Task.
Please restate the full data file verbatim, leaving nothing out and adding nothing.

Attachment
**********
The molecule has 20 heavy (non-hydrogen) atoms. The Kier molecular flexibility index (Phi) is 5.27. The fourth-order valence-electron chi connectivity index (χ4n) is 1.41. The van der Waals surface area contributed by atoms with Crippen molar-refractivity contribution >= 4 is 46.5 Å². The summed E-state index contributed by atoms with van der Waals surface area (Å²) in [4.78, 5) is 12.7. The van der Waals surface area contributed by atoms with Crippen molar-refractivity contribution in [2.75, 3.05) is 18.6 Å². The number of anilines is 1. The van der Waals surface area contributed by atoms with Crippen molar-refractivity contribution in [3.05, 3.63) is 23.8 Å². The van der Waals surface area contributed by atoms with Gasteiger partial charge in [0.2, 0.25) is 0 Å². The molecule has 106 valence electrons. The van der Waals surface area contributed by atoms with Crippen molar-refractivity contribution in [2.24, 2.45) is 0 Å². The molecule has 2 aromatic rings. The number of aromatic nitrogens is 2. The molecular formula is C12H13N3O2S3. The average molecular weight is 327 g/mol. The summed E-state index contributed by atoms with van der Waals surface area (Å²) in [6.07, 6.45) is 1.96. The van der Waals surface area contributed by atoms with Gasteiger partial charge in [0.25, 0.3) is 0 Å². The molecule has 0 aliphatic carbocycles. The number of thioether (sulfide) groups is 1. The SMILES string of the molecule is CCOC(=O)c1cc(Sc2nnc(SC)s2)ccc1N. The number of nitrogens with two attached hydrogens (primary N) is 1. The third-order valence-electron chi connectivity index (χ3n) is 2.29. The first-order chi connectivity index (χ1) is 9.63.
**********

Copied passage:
The molecule has 20 heavy (non-hydrogen) atoms. The Kier molecular flexibility index (Phi) is 5.27. The fourth-order valence-electron chi connectivity index (χ4n) is 1.41. The van der Waals surface area contributed by atoms with Crippen molar-refractivity contribution >= 4 is 46.5 Å². The summed E-state index contributed by atoms with van der Waals surface area (Å²) in [4.78, 5) is 12.7. The van der Waals surface area contributed by atoms with Crippen molar-refractivity contribution in [2.75, 3.05) is 18.6 Å². The number of anilines is 1. The van der Waals surface area contributed by atoms with Crippen molar-refractivity contribution in [3.05, 3.63) is 23.8 Å². The van der Waals surface area contributed by atoms with Gasteiger partial charge in [0.2, 0.25) is 0 Å². The molecule has 106 valence electrons. The van der Waals surface area contributed by atoms with Crippen molar-refractivity contribution in [2.24, 2.45) is 0 Å². The molecule has 2 aromatic rings. The number of aromatic nitrogens is 2. The molecular formula is C12H13N3O2S3. The average molecular weight is 327 g/mol. The summed E-state index contributed by atoms with van der Waals surface area (Å²) in [6.07, 6.45) is 1.96. The van der Waals surface area contributed by atoms with Gasteiger partial charge in [0.25, 0.3) is 0 Å². The molecule has 0 aliphatic carbocycles. The number of thioether (sulfide) groups is 1. The SMILES string of the molecule is CCOC(=O)c1cc(Sc2nnc(SC)s2)ccc1N. The number of nitrogens with two attached hydrogens (primary N) is 1. The third-order valence-electron chi connectivity index (χ3n) is 2.29. The first-order chi connectivity index (χ1) is 9.63.